To set limits to progress contradicts the spirit of modernity. In modernity the new is the better and is constantly replacing the old and traditional. Technological progress, driven by a science programmed to curiosity and a capitalist economy interested in innovation, is the engine of this development. All this has pushed to the side a question that many people today, precisely with a view to genetic innovations, are asking: Should man actually do everything that he can do?

The question is not by chance connected to genuine religious arguments. What or who should set man limits in his appropriation of the world? What is morally reprehensible about appropriating the world as long as others are not immediately harmed by it? Modern Enlightenment morality deliberately confines itself to inter-personal moral problems; it furnishes no fundamental arguments against technological transgressions. It lacks the vocabulary to describe the danger about which the ancient Greeks already warned: hubris, the wanton human conceit that defies the dictates of the gods. Prometheus was such a transgressor – and, at the same time, a hero of the human self-empowerment that has been consummated in modernity.

In the debate about genetic engineering, the churches have argued most convincingly why man should not transgress certain boundaries and set himself up as the Creator. Only religion, it is urged, can explain why man should practice humility and give his fate into the hands of God rather than entrust the creation of designer babies to the counsels of science. Failing this, such decisions threaten to become in the end questions of mere taste: Why shouldn’t we order a designer baby if we can? Even more, to adherents of the modern idea of progress the advocacy of renunciation appears to be simply irrational.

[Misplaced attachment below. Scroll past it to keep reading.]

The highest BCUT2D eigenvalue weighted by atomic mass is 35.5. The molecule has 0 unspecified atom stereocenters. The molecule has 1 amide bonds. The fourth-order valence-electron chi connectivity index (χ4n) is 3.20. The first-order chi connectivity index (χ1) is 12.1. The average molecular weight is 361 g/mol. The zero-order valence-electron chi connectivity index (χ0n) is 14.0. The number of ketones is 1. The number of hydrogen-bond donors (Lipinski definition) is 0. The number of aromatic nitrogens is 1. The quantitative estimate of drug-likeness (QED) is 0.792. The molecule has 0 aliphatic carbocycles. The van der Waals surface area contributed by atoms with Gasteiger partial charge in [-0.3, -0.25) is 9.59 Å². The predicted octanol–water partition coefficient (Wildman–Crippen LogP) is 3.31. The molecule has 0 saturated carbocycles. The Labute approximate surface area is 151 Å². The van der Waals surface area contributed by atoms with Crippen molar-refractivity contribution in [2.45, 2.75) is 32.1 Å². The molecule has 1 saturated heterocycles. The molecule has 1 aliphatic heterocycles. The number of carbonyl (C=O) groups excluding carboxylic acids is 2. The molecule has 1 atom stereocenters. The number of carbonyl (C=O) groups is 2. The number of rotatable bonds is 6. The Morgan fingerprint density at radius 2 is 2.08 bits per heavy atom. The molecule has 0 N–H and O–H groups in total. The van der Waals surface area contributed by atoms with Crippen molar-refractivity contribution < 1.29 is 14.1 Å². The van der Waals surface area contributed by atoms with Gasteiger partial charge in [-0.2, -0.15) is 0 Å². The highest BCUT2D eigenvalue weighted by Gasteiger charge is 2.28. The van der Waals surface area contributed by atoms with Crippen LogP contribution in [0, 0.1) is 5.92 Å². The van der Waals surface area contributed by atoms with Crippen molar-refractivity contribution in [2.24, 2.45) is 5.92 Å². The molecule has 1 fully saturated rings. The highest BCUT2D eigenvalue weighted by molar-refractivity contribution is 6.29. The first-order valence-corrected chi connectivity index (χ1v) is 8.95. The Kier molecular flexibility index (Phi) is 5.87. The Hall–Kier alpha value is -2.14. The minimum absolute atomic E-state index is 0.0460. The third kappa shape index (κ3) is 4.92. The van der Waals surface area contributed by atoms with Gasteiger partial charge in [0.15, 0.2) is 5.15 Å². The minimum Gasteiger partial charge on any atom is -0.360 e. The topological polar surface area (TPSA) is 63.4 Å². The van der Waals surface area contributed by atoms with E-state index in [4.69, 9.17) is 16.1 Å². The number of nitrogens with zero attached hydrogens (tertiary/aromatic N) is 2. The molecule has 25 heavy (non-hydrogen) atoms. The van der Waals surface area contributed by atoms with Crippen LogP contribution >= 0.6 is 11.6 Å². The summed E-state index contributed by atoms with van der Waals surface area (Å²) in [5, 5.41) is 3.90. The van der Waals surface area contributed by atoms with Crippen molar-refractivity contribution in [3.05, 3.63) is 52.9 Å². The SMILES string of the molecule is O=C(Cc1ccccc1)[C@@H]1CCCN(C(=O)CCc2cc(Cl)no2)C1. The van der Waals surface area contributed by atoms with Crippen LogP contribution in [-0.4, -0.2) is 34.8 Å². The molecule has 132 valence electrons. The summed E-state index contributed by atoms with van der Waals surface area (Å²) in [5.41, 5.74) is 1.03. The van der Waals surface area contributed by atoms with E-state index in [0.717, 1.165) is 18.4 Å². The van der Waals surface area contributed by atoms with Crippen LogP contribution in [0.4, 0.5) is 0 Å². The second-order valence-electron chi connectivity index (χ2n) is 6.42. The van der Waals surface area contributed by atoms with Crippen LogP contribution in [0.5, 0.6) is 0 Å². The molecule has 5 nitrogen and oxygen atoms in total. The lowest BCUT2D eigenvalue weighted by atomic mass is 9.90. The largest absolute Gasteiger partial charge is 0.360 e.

There are no simple solutions to the difficult decisions that genetic engineering forces upon us, whether religious or moral. It is not the office of the Pope or other ecclesiastical authorities to decide these questions, but rather of parliaments. Opinion here is very mixed; the disputes cut across the entire political spectrum. Democratic representatives are confronted by questions that must go beyond their abilities and competencies. Nor are ethics councils in possession of the ultimate truth. By having made himself and his nature into an object of (now inescapable) human decisions, man has entered not only scientifically but also ethically uncharted territory.